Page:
Mattia Binotto says Formula 1 needs “clarity, transparency for the fairness of the competition”, at least when it comes to the RP20.
Binotto, whose Ferrari team entered a secret agreement with the FIA regarding its engine and whether or not the power unit was legal, has once again weighed in the Racing Point saga.
Last time out at the 70th Anniversary Grand Prix, Racing Point was hit with a 400,000 Euro fine and docked 15 points for running what the stewards ruled were Mercedes’ rear brake ducts.
The stewards, though, felt that the Silverstone-based team had broken a sporting regulation, not a technical one, and therefore said Racing Point can continue to run the ducts.
Ferrari and Renault have appealed the verdict as too has Racing Point, but from a different standpoint.
Binotto, who had previously stated that Racing Point had “copied a test” with its pink Mercedes, was asked for his thoughts on whether he felt there was some ‘kind of inappropriate collusion’ between Racing Point and Mercedes.
He replied: “Honestly, I don’t think I have the answer and I don’t think it’s down to myself to judge.
“The reason why we have confirmed our appeal… I think it’s because we need to seek at least clarification and transparency.
“I think the brake duct is a point but I think that eventually the output and the decision of the International Court of Appeal will open up a more wider and broader discussion on the copy carbon car concept, which for us is important.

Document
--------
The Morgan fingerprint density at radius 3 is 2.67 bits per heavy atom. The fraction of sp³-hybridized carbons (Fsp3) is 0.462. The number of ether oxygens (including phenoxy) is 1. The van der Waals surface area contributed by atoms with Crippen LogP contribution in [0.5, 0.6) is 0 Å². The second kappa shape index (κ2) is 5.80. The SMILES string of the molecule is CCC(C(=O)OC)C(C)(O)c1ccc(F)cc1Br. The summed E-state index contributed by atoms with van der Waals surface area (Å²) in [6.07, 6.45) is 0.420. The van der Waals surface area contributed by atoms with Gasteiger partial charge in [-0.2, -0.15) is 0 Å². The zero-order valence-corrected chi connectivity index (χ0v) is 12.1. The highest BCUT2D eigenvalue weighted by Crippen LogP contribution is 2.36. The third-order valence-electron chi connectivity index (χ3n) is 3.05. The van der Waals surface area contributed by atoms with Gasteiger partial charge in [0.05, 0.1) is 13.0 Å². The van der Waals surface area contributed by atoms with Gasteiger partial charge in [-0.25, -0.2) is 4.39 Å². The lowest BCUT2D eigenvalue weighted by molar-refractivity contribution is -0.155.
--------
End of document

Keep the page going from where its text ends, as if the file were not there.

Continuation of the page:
“It’s important as well for the future of the Formula 1, because at the end it’s about discussing intellectual property and I think that intellectual property is an important asset or a very important asset of a company.
“If someone would somehow copy almost an identical car of the previous year of a competitor, I think the set of regulations should somehow protect the competitor itself and that’s why I think at the moment it’s important simply to move forward and understand.
“Clarity, transparency for the fairness of the competition and for the Formula 1 for the future is important.”
Asked why he felt the need to get clarification from the International Court of Appeal instead of the FIA, the Italian explained: “I think, being an appealing party I don’t want to enter into too many details, I don’t think that would be appropriate.
“On the other side, I think no, I think that further clarifications are required which is not only… I think what, let me say, the decision of the International Court of Appeal will somehow open to our wider and broader discussion, which is of the entire car and not only the brake ducts.
“That’s what we are really looking for and as I said before, it’s a matter of sport fairness, it’s a matter of protecting the IP for the future.
“If I look back in the past I can’t remember once where a team has copied precisely or most precisely an entire car and at least that since we have got that set of regulations 2009 and therefore I think that clarify is required because I don’t think it’s good for the sport but again, it’s not down to me to judge and that’s why I think that the ICA will be important in that respect.”